The course starts at Staten Island, where runners hear Frank Sinatra’s New York, New York before passing through the other four boroughs of the Big Apple; Brooklyn, Queens, Manhattan and the Bronx. Runners will cross many of the bridges of New York and experience diverse and vibrant neighborhoods before treading the final stretch to the finish line in the famous Central Park. The race originally involved running several loops around Park Drive of Central Park and it was only in 1976 to celebrate the U.S. bicentennial that city auditors proposed the race should cover all five boroughs. (What was originally intended to be a one-off celebration proved so successful that it became the annual course.)
Nearly 2 million spectators line the course and the race is shown live to the world on WABC-TV and ESPN or you can even watch the race online. A computer chip attached to the back of each runner’s bib allows people to receive email notifications to track the progress of runners as they pass timing mats placed at 5-kilometer intervals along the course. The NYC Marathon attracts both spectators and participants from every corner of the globe, it was last won by a resident of New York city in 1974.
Bank of America Chicago Marathon, (Sunday October 7th, 2018), Chicago, IL
If you’re looking for your first marathon or to improve your personal best time, the renowned flat and fast course of the Chicago Marathon is ideal. Founded in 1977, the Chicago race has grown from four thousand two hundred runners in its inaugural year to attracting forty-five thousand runners from across the U.S. and more than 100 countries. As well as being fast, the course offers a scenic tour of the windy city and its many historic landmarks. The Chicago Marathon is also one of the World Marathon Majors events.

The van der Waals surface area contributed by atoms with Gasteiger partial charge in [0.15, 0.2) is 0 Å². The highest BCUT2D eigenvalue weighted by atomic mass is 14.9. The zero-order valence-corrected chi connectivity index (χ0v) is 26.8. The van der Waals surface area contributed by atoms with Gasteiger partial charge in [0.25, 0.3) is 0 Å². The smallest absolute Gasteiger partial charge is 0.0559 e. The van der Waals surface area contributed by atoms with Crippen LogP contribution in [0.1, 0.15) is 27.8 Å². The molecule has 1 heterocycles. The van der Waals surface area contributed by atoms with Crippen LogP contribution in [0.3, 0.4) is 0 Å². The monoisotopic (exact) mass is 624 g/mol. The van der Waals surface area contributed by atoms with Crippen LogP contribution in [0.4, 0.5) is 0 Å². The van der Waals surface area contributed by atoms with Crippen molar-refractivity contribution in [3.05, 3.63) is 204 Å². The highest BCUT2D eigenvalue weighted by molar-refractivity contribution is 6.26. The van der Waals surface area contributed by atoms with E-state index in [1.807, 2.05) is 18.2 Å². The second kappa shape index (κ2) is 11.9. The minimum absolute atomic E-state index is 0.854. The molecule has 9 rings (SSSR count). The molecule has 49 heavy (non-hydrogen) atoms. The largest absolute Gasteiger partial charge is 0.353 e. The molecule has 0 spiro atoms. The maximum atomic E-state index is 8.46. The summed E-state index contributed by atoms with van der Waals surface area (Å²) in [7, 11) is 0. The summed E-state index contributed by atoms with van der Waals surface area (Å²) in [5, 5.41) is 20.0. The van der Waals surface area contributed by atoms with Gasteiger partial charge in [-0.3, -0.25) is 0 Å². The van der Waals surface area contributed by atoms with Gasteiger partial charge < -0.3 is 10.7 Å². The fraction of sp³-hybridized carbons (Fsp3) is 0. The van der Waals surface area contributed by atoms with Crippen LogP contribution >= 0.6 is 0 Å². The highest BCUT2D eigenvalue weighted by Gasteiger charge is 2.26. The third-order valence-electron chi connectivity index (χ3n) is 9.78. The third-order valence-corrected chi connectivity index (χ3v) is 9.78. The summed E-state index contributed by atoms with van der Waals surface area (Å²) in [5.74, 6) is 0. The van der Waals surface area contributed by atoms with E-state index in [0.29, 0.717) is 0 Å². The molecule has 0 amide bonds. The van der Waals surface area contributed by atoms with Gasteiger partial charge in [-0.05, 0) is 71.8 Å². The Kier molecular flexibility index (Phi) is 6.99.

Marine Corps Marathon, (Sunday October 28th, 2018), Washington, D.C
The Marine Corps Marathon is often referred to as the ‘people’s marathon’ as it doesn’t offer a large purse, or indeed any cash prizes, to the top finishers. The race attracts many recreational runners and is now so popular that it uses a lottery system for entry in March every year. Thousands of runners follow a unique course of our nation’s capital passing historical sites like the Jefferson Memorial, the National Mall and Arlington National Ceremony.
As an added bonus marines line the course along with other spectators to cheer on the runners and upon finishing the marines place the medals around the necks of the proud competitors.
Anthem Richmond Marathon, (Saturday November 10th, 2018), Richmond, VA
Another marathon ideal for first timers, the Anthem Richmond Marathon has been dubbed ‘America’s friendliest marathon’ by Runner’s World magazine. Offering many of the benefits of a big city marathon but with a small town feel, there are junk food stations to fill up at on the 16 and 22 miles lines, with wet washcloth stops and energy boosting party zones along the course. This annual race traverses through historic neighborhoods, runs along the James River before a downhill stretch to the finish line in the heart of the city.
A half marathon, an 8-kilometer run and a kids race all take place on the day too, with a post-race pizza and beer party being the perfect end to the day for the many who keep coming back to this marathon.
Other marathons worth checking out in the fall include:
Ashworth Awards Baystate Marathon, (Sunday October 21st, 2018), Lowell, MA. Baltimore Marathon, (Saturday October 20th, 2018), Baltimore, MD. Medtronic Twin Cities Marathon, (Sunday October 7th, 2018), Minneapolis, MN. Air Force Marathon, (Saturday September 15th, 2018), Dayton, OH. Rock ‘n’ Roll Las Vegas Marathon, (Sunday November 11th, 2018), Las Vegas, NV.
The Best Winter Marathons in the US